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The Foundations of Paradise Works (2000-2016)

Manchester aka Cottonopolis has been an ever-changing living and working city with the majority of the central city being a selection of factories and mills accompanied by the social housing of the workers. In the late 19th Century Manchester Ship Canal was created by adjoining the waters of the river Mersey and the southernly travelling Irwell, creating this travelling water way made Manchester one of the most major inland seaports and led to the creation of Trafford Park, europe's biggest retail park.

Consistent trade from the industrialisation of southern Lancashire and the new connection to international waters via Liverpool made the Irwell the place to build your business and so Manchester and Salford developed and the banks of the river were built up. You can still see the early 20th century buildings dotted around near The White Hotel as a shadow of the former industrial prowess that area had.

Paradise Works is an artist led studios that functions as a - excuse the pun - paradise for artists, a home for people to create, work and realise their ideas. They occupy one of the aforementioned industrial buildings on the banks of the Irwell on the very border of Manchester and Salford in an area maybe not generally visited by the wanderer of the city.

The space was founded in 2017 by two artists in a time of crisis for the city wide arts ecology. Hilary Jack and Lucy Harvey, formerly tenants of Rogue Studios were forced to depart from their city centre artistic dwellings along with another 8 studios within a short amount of time and after many discussions, soul searching and estate agents they came to find their current residence on East Philip Street with only the Bridgewater Community Garden splitting them from the Irwell.

And so with many artists displaced and joining forces we have the story of Paradise Works. We caught up with founders Hilary and Lucy and asked them to tell us the real story about founding the art space from their perspective.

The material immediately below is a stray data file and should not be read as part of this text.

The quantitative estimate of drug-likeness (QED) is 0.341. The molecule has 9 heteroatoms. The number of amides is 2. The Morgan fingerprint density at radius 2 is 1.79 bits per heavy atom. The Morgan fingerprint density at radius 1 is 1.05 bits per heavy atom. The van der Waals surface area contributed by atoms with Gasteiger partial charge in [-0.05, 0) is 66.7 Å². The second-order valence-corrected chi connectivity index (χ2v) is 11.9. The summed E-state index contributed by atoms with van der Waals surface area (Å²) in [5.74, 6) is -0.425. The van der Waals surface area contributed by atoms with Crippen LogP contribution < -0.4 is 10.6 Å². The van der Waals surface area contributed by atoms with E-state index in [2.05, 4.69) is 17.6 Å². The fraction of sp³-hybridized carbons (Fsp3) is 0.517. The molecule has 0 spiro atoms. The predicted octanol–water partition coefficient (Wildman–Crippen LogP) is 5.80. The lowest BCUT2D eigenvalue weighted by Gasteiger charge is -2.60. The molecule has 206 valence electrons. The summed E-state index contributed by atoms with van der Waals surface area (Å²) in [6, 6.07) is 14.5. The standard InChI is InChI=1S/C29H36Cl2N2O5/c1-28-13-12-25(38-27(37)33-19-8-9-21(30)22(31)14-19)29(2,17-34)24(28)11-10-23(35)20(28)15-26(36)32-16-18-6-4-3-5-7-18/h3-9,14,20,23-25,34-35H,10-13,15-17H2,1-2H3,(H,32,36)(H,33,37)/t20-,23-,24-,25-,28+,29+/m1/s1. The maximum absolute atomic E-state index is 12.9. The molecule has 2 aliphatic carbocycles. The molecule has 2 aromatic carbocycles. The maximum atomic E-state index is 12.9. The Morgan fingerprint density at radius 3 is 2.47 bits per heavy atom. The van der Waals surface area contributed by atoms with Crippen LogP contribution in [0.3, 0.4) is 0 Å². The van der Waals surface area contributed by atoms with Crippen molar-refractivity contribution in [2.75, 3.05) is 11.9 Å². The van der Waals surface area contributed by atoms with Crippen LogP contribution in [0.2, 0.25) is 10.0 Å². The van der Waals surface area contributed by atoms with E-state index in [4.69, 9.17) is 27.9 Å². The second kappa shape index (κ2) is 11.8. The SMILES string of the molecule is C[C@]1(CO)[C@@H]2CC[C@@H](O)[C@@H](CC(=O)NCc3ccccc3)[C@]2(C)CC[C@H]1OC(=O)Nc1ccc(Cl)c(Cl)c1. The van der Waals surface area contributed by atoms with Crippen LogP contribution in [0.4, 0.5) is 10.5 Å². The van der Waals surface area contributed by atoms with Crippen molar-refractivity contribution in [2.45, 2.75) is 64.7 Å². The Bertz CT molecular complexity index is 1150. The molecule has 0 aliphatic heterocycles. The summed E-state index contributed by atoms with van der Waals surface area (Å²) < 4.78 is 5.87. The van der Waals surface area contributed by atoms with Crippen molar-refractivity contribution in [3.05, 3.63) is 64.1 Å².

Tell us about your art practise and what led to the founding of Paradise Works?

HIlary: I have a conceptual art practise that goes back nearly 20 years and I have been based in Manchester for most of that time. I work across all media, I have a research based practise and I am interested sociopolitical aspects of our lives, most of my work is site specific but I do also have a studio practise.

In the past I have had a curatorial practise and I used run a space with a very good friend called Paul Harfleet in his sixth floor one bedroom flat on Lamport Court which is on the side of the Mancunian way, we did that for 5 years or so, maybe it was more, it felt like more. It was just after we finished our MA and it meant we could maintain a relationship with the people who were on the MA with us and so we could expand our network.

I had just been on a residency with Goldsmiths in Budapest and it meant we could show artists from other countries also, for very cheaply. We ran the space by running a bar, no arts council funding but the proceeds of the bar would fun our projects. A lot of artists that are still here today did show there such as Chester Tenneson, who actually was an artist in residence there. We showed Richard Shields who now has a studio here at Paradise Works and we showed many others which was so nice to have as a project.

It had a massive impact on me and Paul as many artists and curators who came to Manchester visit the space and because it was so close to the MSOA a lot of visiting lecturers or artists came to our previews and shows.

Evan: So just to confirm, this is in a flat?

Hilary: Yeah, that's right, it was in Paul's flat. He didn't clear out his flat, we just left it exactly how it was, artists would show work amongst his everyday stuff a bit like the Glasgow method in the 90's. It was a lot of fun and I think that is important because you need a good relationship with the people you are doing this with, I mean, it all has to be fun to some degree even if it is really hard work. I would like to think that Lucy and I have had some fun whilst setting up Paradise Works!